Arriving waaaaaaaaaay after a rec and a tip can do any good for reasons beyond my control--a misbehaving fire alarm system that emptyed the building two times in one night brought on late sleeping.

    As an instinctive early wakeruper late sleeping registers as a hangover.

    and hung over people are good at spending money but not analyzing the spending thereof.

    Should be around to hang wiht Pootie tmr.

    Enjoy your vacation, NCB and herself. And my it be lovely and productive.

  •  Terrific series, Crissie (2+ / 0-)
    Recommended by:
    winterbanyan, NCrissieB

    I haven't been able to participate much, but I've been following along as best I can :) And now I'm suffering computer problems that are driving me absolutely nuts :(

    I've got about a million things I want to say, and of course I can't get to them all, nor would you want me to. But here's one:

    As to your three "Big Questions": They're all good questions IMHO. Also, they're quite obvious, one would think, which leads to another Big Question-- why is it left to YOU to ask them, instead of the authors bringing them up and answering them themselves? I can only presume that the answer is to be found in the sociology of the economics profession, or to be even more crude about it, the economics of economics. Within the Guild of Serious Economists, it seems to be permissible to suggest tweaks and adjustments to the edifice of established neo-classical wisdom, but not to point out that the whole thing is built on a flood plain and oh by the way, the levees are breaking. To do otherwise would be to risk guarantee being labeled as a crackpot, and get yourself dis-invited from the dinner party. "Looks like old Akerlof has finally gone 'round the bend. Such a pity, he was brilliant at one time. Say, will we be seeing you in Davos again next year?"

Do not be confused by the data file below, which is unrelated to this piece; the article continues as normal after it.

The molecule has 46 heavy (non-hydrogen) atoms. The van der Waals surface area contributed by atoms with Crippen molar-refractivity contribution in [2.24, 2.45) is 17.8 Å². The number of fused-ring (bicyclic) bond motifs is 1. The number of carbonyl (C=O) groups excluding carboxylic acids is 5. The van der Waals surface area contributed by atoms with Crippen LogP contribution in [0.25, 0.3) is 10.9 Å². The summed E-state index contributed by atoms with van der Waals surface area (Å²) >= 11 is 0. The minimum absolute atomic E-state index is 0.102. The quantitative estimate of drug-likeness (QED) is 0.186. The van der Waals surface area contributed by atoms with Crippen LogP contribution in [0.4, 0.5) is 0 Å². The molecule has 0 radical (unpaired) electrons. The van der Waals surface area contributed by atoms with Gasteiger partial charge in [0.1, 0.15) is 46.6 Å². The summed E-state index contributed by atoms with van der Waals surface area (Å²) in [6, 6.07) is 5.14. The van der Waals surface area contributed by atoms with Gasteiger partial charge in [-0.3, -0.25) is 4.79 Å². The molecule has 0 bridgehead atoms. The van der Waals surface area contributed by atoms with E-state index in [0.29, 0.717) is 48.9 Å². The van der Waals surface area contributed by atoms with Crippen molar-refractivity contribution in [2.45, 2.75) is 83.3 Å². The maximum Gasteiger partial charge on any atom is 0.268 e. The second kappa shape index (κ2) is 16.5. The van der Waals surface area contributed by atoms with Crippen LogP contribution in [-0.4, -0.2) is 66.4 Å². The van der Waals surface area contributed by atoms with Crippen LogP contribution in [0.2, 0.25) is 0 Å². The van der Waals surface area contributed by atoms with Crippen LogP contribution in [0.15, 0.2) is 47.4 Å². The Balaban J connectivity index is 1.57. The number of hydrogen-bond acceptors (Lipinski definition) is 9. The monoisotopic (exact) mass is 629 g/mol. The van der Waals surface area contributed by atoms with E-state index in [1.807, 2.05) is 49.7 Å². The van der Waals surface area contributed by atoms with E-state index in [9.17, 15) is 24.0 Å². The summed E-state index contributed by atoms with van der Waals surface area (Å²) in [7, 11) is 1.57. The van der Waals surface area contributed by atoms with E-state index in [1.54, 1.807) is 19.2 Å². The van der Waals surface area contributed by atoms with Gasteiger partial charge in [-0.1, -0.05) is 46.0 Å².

That said, it is not like there's no value to this book, frustrating half-step though it may seem. Akerlof & Shiller may not have thrown wide the doors of the sanctum, but they have nudged open a largish crack. The clear implication, for other guild members, is that there's a whole world out there, and perhaps careers to be made by exploring it. Will the Guild care or dare to notice? Here's hoping.